Hand colored photo of “Three Tayuu,” 1880s, Japan.
Historically, Tayuu (or tayū) were courtesans, first and foremost entertainers. However, they also acted as prostitutes. Within the pleasure quarters, courtesans’ prestige was based on their
beauty, character, education, and artistic ability, rather than their
birth. The highest rank of courtesan was the tayū (太夫). Unlike a common prostitute, the tayū had sufficient prestige to refuse clients.Her high status also made a tayū extremely pricey—a tayū’s fee for one evening was between one ryo and one ryo three bu, well beyond a laborer’s monthly wage and comparable to a shop assistant’s annual salary.
In 1761, the last tayū of the Yoshiwara
retired, marking the end of the tayū and kōshi ranks in that pleasure
quarter. Today, there are tayū who entertain as geisha do, no longer providing
sex. However there are fewer than five tayū, in comparison to the three
hundred geisha in Kyoto today.
Another interesting fact about this photograph is the style of clothing the women are wearing. The visual difference between a geisha or mako with tayū or other such prostitute was the way they wore their obi, or, the sash that held the kimono closed. Because they lived in a group home with other girls, women wore their obis tied at the back, since there was always someone to help them dress. However, because prostitutes would need to dress alone, they wore their obis tied closed at the front, in order for easy removal and redressing. Foreigners would not see the difference, but native Japanese would know the difference between the entertainers.
“A very similar carte-de-visite identifies the woman seated on the left as Kayo, who was a popular geiko (geisha) in the Gion district of Kyoto during the 1870s. She and another geiko are both dressed as kago-ya (palanquin bearers), with a kamuro (child attendant for a Tayuu or Japanese Courtesan) sitting in the middle.” Text and image via Blue Ruin 1 on Flickr
Something kinda disturbing in Ace Attorney: Spirit of Justice that I feel the need to talk about
Not something I usually talk about I know, but there’s a certain character in case 4 I think, the one about Rakugo stuff (spoilers btw if you havent played it and care about the ace attorney series lol) that just.
has so many disturbing implications and when playing it with my boyfriend I got Very Upset about it cuz the actual reveal was very sudden and all like all the stuff before suddenly made sense to me all at once and i was like oh god and now I feel the need to make a post about it to be like I’m not the only one who noticed this right???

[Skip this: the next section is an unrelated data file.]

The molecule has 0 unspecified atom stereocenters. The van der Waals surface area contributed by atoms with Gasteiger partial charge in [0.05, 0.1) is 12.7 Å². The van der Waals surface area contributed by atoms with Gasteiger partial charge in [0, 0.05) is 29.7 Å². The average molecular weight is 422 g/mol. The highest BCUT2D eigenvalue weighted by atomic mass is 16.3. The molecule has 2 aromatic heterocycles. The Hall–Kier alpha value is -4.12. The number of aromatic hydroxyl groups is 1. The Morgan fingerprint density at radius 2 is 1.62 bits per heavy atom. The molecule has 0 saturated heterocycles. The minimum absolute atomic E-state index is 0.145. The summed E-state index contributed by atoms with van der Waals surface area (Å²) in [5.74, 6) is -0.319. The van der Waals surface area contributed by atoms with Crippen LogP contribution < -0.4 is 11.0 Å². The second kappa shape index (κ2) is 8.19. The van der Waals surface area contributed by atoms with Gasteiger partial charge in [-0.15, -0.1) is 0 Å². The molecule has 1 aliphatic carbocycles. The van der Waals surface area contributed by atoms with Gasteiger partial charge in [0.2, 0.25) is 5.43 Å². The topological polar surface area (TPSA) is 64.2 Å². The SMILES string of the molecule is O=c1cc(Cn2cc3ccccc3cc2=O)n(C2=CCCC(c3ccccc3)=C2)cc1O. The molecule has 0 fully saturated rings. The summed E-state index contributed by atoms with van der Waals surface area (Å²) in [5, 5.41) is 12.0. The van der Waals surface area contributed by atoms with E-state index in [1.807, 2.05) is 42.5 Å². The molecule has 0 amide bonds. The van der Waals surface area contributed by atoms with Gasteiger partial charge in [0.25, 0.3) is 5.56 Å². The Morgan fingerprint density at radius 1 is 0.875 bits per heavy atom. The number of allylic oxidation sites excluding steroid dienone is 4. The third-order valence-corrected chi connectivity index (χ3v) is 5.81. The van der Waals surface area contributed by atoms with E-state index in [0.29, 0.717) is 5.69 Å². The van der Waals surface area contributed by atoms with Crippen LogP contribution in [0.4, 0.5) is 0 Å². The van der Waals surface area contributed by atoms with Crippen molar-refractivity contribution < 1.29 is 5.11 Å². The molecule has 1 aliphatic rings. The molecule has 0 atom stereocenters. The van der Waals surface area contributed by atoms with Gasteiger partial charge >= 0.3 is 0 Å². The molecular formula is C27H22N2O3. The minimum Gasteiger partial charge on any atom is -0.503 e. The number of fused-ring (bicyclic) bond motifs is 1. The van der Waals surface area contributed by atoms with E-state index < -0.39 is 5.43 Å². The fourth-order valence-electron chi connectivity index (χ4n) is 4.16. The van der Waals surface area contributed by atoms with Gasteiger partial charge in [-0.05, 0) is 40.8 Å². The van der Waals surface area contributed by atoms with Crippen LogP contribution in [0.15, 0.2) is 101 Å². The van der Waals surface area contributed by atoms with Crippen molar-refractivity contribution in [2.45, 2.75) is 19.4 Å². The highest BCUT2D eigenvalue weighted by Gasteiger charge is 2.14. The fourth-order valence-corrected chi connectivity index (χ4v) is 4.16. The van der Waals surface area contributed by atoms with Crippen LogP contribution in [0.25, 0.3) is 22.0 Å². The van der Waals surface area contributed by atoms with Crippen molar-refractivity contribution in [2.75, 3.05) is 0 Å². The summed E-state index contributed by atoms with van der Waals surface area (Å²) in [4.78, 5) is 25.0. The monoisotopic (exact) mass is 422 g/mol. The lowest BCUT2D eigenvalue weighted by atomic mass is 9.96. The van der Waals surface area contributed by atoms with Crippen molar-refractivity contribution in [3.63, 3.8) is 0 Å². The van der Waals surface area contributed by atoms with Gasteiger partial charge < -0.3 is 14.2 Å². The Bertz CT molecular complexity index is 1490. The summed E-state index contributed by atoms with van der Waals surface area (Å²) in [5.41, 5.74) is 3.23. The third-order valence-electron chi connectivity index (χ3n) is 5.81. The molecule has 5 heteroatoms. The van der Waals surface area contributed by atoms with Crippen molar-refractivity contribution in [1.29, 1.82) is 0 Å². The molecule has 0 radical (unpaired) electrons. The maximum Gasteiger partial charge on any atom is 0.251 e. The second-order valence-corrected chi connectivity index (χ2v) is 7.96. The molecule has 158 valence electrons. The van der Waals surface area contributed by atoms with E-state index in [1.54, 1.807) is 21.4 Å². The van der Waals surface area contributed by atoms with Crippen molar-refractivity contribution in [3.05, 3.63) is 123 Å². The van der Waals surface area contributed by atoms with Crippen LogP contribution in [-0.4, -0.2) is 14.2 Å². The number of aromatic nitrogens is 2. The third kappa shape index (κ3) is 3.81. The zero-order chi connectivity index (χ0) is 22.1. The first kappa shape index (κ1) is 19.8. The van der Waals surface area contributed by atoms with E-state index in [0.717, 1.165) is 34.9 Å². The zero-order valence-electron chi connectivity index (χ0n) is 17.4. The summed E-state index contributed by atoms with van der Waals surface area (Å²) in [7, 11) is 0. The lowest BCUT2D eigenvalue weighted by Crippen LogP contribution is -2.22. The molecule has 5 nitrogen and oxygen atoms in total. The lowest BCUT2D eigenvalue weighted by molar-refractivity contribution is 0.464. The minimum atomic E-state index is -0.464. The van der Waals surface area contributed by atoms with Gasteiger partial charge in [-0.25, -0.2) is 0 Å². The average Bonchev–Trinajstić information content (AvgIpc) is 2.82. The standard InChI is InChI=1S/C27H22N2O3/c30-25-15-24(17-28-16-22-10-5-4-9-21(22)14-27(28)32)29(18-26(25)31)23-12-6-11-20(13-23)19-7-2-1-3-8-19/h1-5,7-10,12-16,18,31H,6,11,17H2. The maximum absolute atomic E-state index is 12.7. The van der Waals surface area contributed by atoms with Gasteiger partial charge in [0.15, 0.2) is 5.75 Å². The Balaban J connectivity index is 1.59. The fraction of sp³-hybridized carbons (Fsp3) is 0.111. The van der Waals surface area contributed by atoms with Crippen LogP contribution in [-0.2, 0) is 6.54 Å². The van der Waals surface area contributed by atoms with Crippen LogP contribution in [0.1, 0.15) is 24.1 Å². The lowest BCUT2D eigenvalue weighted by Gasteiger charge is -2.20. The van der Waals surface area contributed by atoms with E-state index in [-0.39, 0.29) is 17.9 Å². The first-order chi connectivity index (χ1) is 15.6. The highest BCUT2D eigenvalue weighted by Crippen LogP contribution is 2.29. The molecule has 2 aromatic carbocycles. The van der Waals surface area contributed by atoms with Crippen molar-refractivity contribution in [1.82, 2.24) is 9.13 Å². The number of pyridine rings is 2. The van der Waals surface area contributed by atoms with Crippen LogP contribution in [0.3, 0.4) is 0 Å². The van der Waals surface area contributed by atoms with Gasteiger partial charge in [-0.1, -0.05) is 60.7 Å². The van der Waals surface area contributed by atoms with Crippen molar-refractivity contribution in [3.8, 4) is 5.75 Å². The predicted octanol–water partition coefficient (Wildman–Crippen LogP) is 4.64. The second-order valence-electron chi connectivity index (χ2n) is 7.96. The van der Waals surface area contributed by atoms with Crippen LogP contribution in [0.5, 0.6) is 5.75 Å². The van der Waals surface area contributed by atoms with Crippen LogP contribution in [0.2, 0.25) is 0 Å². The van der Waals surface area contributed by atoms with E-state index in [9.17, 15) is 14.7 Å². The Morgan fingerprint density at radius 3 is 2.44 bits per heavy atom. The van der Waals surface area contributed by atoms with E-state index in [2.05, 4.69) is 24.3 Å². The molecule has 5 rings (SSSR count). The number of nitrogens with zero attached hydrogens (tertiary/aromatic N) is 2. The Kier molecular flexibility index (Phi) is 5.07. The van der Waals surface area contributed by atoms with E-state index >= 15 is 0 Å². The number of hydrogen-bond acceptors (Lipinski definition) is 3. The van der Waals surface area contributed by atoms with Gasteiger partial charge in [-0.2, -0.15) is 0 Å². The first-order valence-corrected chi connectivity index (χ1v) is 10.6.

but basically warning for talking about disturbing content like severe child abuse and multiple personality disorder and sexual abuse esp so if those things upset you just warning there in here
A silk-faced oiran doll. Oiran were Edo Period courtesans (and unfortunately, often indentured servants from impoverished families) who were trained in traditional Japanese arts, such as playing koto (a harp-like Japanese instrument), calligraphy, and the tea ceremony. They dressed in colorful, multilayered kimonos, brocade obis tied in front, and elaborate hairstyles with numerous hair ornaments. The most successful oiran were regarded as celebrities and were often the subjects of woodblock prints.
Kikunoi-dayuu (1) 1920s.
Tayuu (Japanese courtesan) Kikunoi of the Shimabara pleasure district in
Kyoto. Her name 菊の井大夫
(Kikunoi-dayuu) is written on the reverse. Text and image via Blue Ruin 1 on
Set of three antique Japanese dolls modeled after Oiran (highest ranked courtesan), Hikifune (medium ranked courtesans who attend the Oiran), and a little girl attendant called Kamuro (future Oiran). Early style of Isho Ningyo (costume dolls) from mid-Edo period, c. 1750
In Japan, the color red has varied meanings, depending on its shade. On the country’s flag, a bold, red circle depicts the vivacity of the sun; on clothing and makeup worn by women beginning in the Heian period, a deep red dye made from safflower denoted rank.